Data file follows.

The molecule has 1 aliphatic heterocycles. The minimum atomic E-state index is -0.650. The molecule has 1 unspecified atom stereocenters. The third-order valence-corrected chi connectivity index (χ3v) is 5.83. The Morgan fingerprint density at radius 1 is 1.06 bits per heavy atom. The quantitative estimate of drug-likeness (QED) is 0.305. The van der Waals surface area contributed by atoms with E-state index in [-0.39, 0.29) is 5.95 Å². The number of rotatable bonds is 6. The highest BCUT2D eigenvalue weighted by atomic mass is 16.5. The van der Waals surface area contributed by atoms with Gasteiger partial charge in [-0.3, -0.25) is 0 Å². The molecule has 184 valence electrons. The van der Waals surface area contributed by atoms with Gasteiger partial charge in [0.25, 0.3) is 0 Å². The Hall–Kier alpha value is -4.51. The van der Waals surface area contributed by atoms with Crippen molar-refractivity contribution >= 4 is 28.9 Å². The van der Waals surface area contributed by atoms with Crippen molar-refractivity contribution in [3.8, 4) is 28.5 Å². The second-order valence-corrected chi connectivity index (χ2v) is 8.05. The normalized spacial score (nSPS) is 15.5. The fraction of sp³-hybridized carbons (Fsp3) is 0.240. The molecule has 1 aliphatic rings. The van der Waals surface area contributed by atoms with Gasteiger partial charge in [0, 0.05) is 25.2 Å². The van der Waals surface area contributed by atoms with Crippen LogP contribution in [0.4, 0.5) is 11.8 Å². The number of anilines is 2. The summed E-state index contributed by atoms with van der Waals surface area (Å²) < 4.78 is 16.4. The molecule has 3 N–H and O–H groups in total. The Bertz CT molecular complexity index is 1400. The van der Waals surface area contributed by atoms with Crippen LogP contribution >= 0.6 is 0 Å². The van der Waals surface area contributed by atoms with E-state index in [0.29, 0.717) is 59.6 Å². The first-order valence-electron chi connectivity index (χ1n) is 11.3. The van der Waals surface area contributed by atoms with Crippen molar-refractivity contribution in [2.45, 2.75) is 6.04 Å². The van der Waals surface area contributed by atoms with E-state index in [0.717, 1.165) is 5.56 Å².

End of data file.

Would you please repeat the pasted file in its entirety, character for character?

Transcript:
The molecule has 1 aliphatic heterocycles. The minimum atomic E-state index is -0.650. The molecule has 1 unspecified atom stereocenters. The third-order valence-corrected chi connectivity index (χ3v) is 5.83. The Morgan fingerprint density at radius 1 is 1.06 bits per heavy atom. The quantitative estimate of drug-likeness (QED) is 0.305. The van der Waals surface area contributed by atoms with E-state index in [-0.39, 0.29) is 5.95 Å². The number of rotatable bonds is 6. The highest BCUT2D eigenvalue weighted by atomic mass is 16.5. The van der Waals surface area contributed by atoms with Gasteiger partial charge in [-0.3, -0.25) is 0 Å². The molecule has 184 valence electrons. The van der Waals surface area contributed by atoms with Gasteiger partial charge in [0.25, 0.3) is 0 Å². The Hall–Kier alpha value is -4.51. The van der Waals surface area contributed by atoms with Crippen molar-refractivity contribution >= 4 is 28.9 Å². The van der Waals surface area contributed by atoms with Crippen molar-refractivity contribution in [3.8, 4) is 28.5 Å². The second-order valence-corrected chi connectivity index (χ2v) is 8.05. The normalized spacial score (nSPS) is 15.5. The fraction of sp³-hybridized carbons (Fsp3) is 0.240. The molecule has 1 aliphatic rings. The van der Waals surface area contributed by atoms with Gasteiger partial charge in [0, 0.05) is 25.2 Å². The van der Waals surface area contributed by atoms with Crippen LogP contribution in [0.4, 0.5) is 11.8 Å². The number of anilines is 2. The summed E-state index contributed by atoms with van der Waals surface area (Å²) < 4.78 is 16.4. The molecule has 3 N–H and O–H groups in total. The Bertz CT molecular complexity index is 1400. The van der Waals surface area contributed by atoms with Crippen LogP contribution >= 0.6 is 0 Å². The van der Waals surface area contributed by atoms with E-state index in [0.29, 0.717) is 59.6 Å². The first-order valence-electron chi connectivity index (χ1n) is 11.3. The van der Waals surface area contributed by atoms with Crippen molar-refractivity contribution in [2.45, 2.75) is 6.04 Å². The van der Waals surface area contributed by atoms with E-state index in [0.717, 1.165) is 5.56 Å².